Nice to meet you. Love this post, it almost exactly mirrors my own personal policy. I normally don’t talk about this, but I also try to be kind. Manners and kindness are the two things I try to have as I interact. I have met (online and in real life) some of the coolest people around. I think twitter is and has changed the world…. Talk more in the twitverse! @kimbamcmichael

  • “4.Tweepi is great. It lets me find and follow people with similar interests. You can see when they last tweeted, so you can only follow active Tweeters.”

    Thanks for the advice about how you use Tweetdeck and Tweepi.

    I don’t tweet often. That doesn’t mean I don’t lurk, though. I just don’t tweet until I have something important to say.

  • Hey Ted,

    Brilliant. Thanks for putting into writing what I’ve been practicing lately! I’m going to share this.

    And Merry Christmas in a little while… ;-)

    Cold greetings from Denmark! (minus 8 Celsius)

  • Great post, and thank you for following me on Twitter – curious as to how you found me :)

    I follow the same policy EXCEPT in one situation: I have had people follow me who post obscene content. I will not follow these people as I work with children, and having them in my list is just not OK in the working with children world. I know I can just flag the content, but really… I’d rather just not follow them. Hopefully this is an OK policy, too :)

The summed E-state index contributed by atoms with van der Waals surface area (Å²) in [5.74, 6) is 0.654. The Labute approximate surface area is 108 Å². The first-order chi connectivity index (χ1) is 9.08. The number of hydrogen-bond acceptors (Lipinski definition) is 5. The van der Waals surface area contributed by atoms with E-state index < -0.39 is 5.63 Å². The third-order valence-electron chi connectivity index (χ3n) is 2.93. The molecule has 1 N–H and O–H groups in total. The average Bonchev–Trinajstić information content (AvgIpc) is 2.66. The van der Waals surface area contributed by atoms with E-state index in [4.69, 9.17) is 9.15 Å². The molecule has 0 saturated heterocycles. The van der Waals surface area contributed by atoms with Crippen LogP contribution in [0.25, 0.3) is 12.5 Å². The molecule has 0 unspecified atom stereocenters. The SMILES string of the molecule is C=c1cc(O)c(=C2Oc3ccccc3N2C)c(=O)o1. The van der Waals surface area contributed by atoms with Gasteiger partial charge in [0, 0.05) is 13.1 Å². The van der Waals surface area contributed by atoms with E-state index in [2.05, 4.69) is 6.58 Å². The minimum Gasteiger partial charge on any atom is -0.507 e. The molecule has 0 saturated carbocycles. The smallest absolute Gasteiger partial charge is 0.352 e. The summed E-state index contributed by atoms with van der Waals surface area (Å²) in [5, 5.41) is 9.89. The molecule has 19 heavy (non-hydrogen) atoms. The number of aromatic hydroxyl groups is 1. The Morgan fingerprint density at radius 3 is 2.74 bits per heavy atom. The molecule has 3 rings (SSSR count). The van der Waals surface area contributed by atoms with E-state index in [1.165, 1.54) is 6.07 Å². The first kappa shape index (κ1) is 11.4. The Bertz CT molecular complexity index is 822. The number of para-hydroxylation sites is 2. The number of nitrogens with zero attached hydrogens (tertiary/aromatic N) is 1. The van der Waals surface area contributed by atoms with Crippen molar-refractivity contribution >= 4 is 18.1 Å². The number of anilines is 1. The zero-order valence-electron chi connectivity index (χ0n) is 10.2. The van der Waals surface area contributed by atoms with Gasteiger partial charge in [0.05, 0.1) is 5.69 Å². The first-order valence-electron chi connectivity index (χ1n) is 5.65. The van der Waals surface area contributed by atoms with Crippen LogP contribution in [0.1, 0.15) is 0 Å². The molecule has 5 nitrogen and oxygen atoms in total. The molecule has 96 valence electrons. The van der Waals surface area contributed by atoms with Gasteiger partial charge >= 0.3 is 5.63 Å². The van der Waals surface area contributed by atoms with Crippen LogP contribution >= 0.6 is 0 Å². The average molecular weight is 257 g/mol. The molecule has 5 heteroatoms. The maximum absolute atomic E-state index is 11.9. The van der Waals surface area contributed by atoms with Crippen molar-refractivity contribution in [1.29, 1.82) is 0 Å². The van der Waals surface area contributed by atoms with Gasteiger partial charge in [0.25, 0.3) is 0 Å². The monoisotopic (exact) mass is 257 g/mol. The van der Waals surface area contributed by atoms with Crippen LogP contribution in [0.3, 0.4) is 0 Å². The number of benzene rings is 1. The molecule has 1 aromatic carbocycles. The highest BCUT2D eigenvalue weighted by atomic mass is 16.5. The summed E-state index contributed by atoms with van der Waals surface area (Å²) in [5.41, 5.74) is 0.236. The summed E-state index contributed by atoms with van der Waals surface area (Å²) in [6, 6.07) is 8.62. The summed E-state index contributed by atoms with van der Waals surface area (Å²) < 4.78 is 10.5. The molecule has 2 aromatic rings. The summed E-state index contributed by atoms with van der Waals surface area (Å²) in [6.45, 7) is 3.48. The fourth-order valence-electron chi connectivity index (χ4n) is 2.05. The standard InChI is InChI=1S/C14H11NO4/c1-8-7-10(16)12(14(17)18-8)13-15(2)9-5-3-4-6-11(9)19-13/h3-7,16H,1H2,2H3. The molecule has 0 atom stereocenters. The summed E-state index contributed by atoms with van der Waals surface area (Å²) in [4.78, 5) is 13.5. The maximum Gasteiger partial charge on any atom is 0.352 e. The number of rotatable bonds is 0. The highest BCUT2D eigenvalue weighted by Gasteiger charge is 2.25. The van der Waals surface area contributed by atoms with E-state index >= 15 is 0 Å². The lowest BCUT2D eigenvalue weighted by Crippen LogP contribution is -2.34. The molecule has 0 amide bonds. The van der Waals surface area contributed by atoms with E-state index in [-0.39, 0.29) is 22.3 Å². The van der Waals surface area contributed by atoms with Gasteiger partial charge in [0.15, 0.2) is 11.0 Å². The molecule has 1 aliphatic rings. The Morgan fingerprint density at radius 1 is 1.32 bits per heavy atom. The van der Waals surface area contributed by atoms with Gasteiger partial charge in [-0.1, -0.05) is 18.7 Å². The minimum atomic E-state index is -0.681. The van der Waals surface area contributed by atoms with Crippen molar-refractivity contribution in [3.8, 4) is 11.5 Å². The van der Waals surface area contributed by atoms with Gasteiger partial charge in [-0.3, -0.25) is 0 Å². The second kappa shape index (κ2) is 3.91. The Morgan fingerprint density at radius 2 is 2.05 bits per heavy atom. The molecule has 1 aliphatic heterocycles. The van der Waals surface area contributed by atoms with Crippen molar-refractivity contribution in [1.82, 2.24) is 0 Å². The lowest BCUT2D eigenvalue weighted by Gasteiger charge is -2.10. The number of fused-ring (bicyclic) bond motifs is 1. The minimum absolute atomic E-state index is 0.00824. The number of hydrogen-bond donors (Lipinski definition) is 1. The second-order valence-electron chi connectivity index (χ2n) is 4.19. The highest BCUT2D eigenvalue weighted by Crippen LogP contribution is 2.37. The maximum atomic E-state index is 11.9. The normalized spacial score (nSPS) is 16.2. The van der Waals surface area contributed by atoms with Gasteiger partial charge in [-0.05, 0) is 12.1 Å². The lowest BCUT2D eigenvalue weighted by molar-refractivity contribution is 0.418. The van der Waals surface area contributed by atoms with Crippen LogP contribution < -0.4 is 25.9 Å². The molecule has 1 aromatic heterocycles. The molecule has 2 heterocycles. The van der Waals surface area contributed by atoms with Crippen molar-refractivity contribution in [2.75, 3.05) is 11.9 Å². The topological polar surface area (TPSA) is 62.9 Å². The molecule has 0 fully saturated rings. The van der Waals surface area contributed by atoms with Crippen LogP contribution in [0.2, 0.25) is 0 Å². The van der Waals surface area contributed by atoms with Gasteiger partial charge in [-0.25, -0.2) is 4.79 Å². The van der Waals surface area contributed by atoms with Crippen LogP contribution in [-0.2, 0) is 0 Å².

• I so love this post. I am new to Twitter, and was a bit unsure of how to handle all this follow-back stuff. Your policy is quite yogic, in fact, and therefore I love it.

    Thank you!

  • The above commenter made the point I was going to make, only I do not deal with children. I will follow everyone who follows me, with the exception of those who post vulgar, pornographic, profanity laced content. I just don’t need to see that (guarding MY eye gate). Other than that, I am appreciative of anyone who follows me and certainly will return the favor. As you said, quite differant from other platforms where you keep your guard up. On Twitter, you can act like you are from the South (which I am) where everyone spoke on the street, stopping to chat at times. Thanks for the follow!

  • Hi Ted. I am your new follower on Twitter. Pleased to meet you. Absolutely agree with what you said about not being so important that you can’t follow someone back. I also follow everyone back. However, those that need to approve their followers first, I do not follow. I just delete and move on. Nobody is that important that I need their approval to follow them. What utter arrogance!

    Several times I got the message that I had a new follower. Great! I followed them back only find they had to “approve” me first. Well, I just went back and unfollowed them.

    I will follow back anyone who follows me and with pleasure. My approval is never needed.

    Looking forward to reading your tweets.


  • Barb, right there with you! Besides I see a lot of automatic generated THX for following comments – and they just don’t work for me. Totally impersonal and just not-very-twitter-like….

  • I like it. This is the first article about tweeting that is not only polite and respectful, but helpful as well. Thank you for following me!


    • It’s just fun, Dora. Keep that in mind, and you’ll be an expert in no time!